Packing up was just about the smoothest yet. We had only put up the Safari room, and I’d loaded the bikes the night before. The roof came down a moment after I left the upper berth. Clare took the boys to the site’s bar for breakfast and I packed the van undisturbed by boys eager to “help”.
It was probably the right decision to take the toll road along the Algarve. A pleasant and fast return to Spain.
For several days the add adblue warning had been bleeping at me, steadily ticking down from a range of 1900 Km remaining. When full, the 13 litre tank indicates a range of 9000 Km. I cannot recall if it starts ticking down immediately, or if it stays saying that for the first few thousand Km, but once below 2000 Km range remaining, it certainly lets the driver know – every time the ignition is turned on, and every time another 100km of range is depleted.
i was prepared. While Clare went shopping with the boys in Aldi – Lagos, I found an adblue pump at a motorway service station – the Spanish side of the border. 11.5 litres went in at 75 cents per litre – the most I’ve paid so far for adblue.
The lady in the garage gave Ben a lolly and two Respol balloons, and once the ignition was on, the van showed a reassuring 9000 Km range remaining. Off we went – then horror struck. I’d forgotten to replace the adblue cap. We’d have to come off at the next junction, turn around, drive back to Portugal, turn around again, back to Spain and return to the filling station. As dad would say, “What a goof!”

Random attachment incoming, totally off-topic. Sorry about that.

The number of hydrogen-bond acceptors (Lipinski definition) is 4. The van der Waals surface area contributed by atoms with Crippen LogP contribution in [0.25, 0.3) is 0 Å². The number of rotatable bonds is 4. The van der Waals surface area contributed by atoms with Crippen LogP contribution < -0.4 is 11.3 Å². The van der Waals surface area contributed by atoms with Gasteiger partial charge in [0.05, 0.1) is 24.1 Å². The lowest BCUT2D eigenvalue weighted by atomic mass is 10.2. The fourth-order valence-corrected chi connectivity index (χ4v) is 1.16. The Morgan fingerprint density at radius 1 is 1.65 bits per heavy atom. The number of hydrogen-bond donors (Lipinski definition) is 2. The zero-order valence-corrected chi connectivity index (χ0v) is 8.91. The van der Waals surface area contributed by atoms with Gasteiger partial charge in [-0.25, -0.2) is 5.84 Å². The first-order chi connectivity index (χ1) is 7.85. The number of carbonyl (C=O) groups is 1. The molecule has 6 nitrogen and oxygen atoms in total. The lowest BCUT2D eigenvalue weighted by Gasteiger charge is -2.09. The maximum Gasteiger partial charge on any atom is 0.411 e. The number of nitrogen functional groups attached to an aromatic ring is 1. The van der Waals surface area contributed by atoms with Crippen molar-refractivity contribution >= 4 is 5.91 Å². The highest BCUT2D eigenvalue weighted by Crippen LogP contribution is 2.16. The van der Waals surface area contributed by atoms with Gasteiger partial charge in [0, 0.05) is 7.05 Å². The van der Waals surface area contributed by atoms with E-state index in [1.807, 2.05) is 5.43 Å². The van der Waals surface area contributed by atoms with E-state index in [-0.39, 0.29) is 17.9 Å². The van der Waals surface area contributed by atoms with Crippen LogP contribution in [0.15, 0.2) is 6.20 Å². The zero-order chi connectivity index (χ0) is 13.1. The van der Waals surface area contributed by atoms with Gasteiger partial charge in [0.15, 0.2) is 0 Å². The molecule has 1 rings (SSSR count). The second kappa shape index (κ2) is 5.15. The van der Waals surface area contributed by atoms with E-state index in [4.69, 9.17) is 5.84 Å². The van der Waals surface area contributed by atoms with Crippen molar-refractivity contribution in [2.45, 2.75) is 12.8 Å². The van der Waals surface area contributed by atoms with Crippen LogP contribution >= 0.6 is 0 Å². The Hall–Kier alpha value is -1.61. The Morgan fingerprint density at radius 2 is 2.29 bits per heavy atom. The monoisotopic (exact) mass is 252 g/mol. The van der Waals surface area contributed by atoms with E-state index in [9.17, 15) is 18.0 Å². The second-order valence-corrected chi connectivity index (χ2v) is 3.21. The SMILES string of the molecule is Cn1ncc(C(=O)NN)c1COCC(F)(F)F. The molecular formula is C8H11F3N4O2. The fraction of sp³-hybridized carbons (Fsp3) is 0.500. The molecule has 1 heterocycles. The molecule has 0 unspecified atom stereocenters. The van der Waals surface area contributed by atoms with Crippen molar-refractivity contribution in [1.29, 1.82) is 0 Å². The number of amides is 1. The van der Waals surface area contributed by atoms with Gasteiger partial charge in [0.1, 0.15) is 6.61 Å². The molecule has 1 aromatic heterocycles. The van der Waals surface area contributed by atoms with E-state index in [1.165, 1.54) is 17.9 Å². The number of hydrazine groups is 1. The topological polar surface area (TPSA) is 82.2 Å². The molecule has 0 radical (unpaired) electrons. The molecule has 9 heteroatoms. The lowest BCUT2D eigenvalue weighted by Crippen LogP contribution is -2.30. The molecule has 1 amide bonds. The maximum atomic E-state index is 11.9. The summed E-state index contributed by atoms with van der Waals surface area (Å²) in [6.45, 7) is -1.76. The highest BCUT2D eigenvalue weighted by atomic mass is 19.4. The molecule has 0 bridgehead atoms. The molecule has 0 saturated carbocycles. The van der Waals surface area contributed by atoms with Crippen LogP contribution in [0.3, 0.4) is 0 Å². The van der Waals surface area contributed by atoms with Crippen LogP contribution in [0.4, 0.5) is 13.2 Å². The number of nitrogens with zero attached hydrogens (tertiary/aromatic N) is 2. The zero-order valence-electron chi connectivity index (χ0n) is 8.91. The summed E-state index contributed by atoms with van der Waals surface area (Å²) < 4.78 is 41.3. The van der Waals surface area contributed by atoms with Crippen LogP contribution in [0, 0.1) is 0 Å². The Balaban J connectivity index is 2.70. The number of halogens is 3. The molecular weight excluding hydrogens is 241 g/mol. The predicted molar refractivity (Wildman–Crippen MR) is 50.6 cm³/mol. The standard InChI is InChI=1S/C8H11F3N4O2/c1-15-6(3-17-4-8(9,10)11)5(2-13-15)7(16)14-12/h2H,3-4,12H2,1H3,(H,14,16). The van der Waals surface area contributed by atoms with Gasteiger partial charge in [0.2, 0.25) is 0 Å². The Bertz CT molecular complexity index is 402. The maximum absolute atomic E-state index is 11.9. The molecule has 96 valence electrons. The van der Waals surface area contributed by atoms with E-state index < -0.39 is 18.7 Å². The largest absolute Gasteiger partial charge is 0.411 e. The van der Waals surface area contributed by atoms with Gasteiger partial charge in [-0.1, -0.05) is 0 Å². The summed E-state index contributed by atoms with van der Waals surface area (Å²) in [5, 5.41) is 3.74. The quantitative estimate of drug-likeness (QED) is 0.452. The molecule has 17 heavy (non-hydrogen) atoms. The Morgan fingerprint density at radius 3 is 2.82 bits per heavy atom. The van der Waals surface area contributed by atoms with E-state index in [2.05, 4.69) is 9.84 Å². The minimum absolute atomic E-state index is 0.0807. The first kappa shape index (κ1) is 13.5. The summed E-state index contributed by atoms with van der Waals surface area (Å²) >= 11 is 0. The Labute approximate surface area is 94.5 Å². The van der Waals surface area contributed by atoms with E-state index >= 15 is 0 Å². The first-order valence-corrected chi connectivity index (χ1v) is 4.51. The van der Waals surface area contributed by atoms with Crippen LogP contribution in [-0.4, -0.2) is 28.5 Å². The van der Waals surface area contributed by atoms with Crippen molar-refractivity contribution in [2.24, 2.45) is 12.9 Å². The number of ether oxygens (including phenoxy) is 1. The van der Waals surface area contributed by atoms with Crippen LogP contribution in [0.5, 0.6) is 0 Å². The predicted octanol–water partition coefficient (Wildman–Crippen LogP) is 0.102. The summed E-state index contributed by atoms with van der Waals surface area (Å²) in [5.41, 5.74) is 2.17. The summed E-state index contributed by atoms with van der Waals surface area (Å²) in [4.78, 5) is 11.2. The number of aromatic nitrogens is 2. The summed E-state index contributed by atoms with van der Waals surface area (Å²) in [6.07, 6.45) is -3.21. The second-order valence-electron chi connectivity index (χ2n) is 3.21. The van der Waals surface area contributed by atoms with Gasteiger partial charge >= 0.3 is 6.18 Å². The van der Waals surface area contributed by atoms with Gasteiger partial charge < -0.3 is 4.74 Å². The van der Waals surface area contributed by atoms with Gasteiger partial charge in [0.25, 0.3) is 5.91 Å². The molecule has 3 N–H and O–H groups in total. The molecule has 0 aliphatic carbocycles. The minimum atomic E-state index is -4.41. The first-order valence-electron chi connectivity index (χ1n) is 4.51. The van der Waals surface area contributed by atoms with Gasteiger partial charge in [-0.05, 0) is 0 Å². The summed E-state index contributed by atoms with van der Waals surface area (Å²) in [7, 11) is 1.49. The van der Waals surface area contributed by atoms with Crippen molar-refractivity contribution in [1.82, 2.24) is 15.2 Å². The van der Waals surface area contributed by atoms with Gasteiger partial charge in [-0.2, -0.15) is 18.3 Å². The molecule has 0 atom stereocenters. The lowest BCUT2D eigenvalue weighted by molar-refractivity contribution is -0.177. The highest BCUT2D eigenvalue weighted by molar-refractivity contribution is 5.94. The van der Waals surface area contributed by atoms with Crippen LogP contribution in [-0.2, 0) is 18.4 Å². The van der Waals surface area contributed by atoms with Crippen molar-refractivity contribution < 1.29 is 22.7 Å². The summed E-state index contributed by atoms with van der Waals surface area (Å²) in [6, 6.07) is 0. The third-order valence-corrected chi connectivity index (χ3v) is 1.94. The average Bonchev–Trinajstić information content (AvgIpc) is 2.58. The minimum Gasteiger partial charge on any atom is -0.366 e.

So we came off at the next junction. Clare insisted I stop and check the cap. Even though I knew this would be a pointless exercise, the way she said it made me do as instructed. The cap was securely in place. I still have no recollection of putting it back, it is a complete void in my memory. I can remember taking it off; I can remember putting it on the side by the pump; I can remember it falling off the side by the pump and onto the forecourt concrete; I can remember shaking the last few drops from the adblue nozzle and fumbling with the somewhat peculiar process required to replace the nozzle under a hatch at the pump; I can remember opening the passenger door to close the flap. But I have absolutely no recollection of picking up the cap from the forecourt concrete or screwing the cap back in place.
Once on our way again I dropped the cruise control speed to 100 kph and relaxed. Dropping speed from 120 kph to 100 kph improves indicated fuel economy by about 30%. At a steady 120 the display shows an average of about 10.5 km per litre, at 100 about 13.5 km per litre. At 90 kph it is even better, but at that speed I get the big trucks overtaking me. 100 kph (62.5 mph) is my preferred motorway speed.
We arrived at the campsite at 5.30 pm. It has none of the holiday buzz of the previous place – and although the temperature is high 20s the pool is closed. It is, however, right on the beach. We will explore tomorrow. And tomorrow my parents arrive for a week in a bungalow on the same site, or moving elsewhere if we have had enough of this campsite.